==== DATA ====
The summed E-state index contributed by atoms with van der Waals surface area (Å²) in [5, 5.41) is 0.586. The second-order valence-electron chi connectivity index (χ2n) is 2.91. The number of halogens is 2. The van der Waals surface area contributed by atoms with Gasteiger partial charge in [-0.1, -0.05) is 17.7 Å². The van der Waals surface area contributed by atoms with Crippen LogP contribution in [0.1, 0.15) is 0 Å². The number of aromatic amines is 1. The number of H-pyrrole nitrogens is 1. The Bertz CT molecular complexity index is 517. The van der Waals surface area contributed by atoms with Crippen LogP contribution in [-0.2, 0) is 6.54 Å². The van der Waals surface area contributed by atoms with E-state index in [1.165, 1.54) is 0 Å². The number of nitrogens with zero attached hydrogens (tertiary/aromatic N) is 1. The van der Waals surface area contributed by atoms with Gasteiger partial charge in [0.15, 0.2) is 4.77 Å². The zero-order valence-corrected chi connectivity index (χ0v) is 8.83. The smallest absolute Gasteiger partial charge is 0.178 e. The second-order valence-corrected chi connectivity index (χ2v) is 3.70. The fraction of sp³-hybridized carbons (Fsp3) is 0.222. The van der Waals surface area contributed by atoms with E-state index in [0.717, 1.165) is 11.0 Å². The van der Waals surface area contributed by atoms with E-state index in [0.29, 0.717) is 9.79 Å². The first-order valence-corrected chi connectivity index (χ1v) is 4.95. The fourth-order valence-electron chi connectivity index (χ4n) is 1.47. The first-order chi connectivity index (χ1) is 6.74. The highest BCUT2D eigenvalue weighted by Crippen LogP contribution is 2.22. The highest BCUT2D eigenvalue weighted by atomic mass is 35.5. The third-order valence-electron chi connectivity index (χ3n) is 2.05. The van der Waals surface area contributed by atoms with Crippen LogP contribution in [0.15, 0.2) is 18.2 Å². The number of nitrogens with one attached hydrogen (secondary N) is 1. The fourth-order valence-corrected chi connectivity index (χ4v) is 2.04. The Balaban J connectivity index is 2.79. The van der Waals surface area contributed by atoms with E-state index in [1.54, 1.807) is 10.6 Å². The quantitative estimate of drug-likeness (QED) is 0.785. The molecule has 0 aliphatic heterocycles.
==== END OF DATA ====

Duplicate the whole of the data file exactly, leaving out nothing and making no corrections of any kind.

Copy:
The summed E-state index contributed by atoms with van der Waals surface area (Å²) in [5, 5.41) is 0.586. The second-order valence-electron chi connectivity index (χ2n) is 2.91. The number of halogens is 2. The van der Waals surface area contributed by atoms with Gasteiger partial charge in [-0.1, -0.05) is 17.7 Å². The van der Waals surface area contributed by atoms with Crippen LogP contribution in [0.1, 0.15) is 0 Å². The number of aromatic amines is 1. The number of H-pyrrole nitrogens is 1. The Bertz CT molecular complexity index is 517. The van der Waals surface area contributed by atoms with Crippen LogP contribution in [-0.2, 0) is 6.54 Å². The van der Waals surface area contributed by atoms with E-state index in [1.165, 1.54) is 0 Å². The number of nitrogens with zero attached hydrogens (tertiary/aromatic N) is 1. The van der Waals surface area contributed by atoms with Gasteiger partial charge in [0.15, 0.2) is 4.77 Å². The zero-order valence-corrected chi connectivity index (χ0v) is 8.83. The smallest absolute Gasteiger partial charge is 0.178 e. The second-order valence-corrected chi connectivity index (χ2v) is 3.70. The fraction of sp³-hybridized carbons (Fsp3) is 0.222. The van der Waals surface area contributed by atoms with E-state index in [0.717, 1.165) is 11.0 Å². The van der Waals surface area contributed by atoms with E-state index in [0.29, 0.717) is 9.79 Å². The first-order valence-corrected chi connectivity index (χ1v) is 4.95. The fourth-order valence-electron chi connectivity index (χ4n) is 1.47. The first-order chi connectivity index (χ1) is 6.74. The highest BCUT2D eigenvalue weighted by Crippen LogP contribution is 2.22. The highest BCUT2D eigenvalue weighted by atomic mass is 35.5. The third-order valence-electron chi connectivity index (χ3n) is 2.05. The van der Waals surface area contributed by atoms with Crippen LogP contribution in [0.15, 0.2) is 18.2 Å². The number of nitrogens with one attached hydrogen (secondary N) is 1. The fourth-order valence-corrected chi connectivity index (χ4v) is 2.04. The Balaban J connectivity index is 2.79. The van der Waals surface area contributed by atoms with E-state index in [1.54, 1.807) is 10.6 Å². The quantitative estimate of drug-likeness (QED) is 0.785. The molecule has 0 aliphatic heterocycles.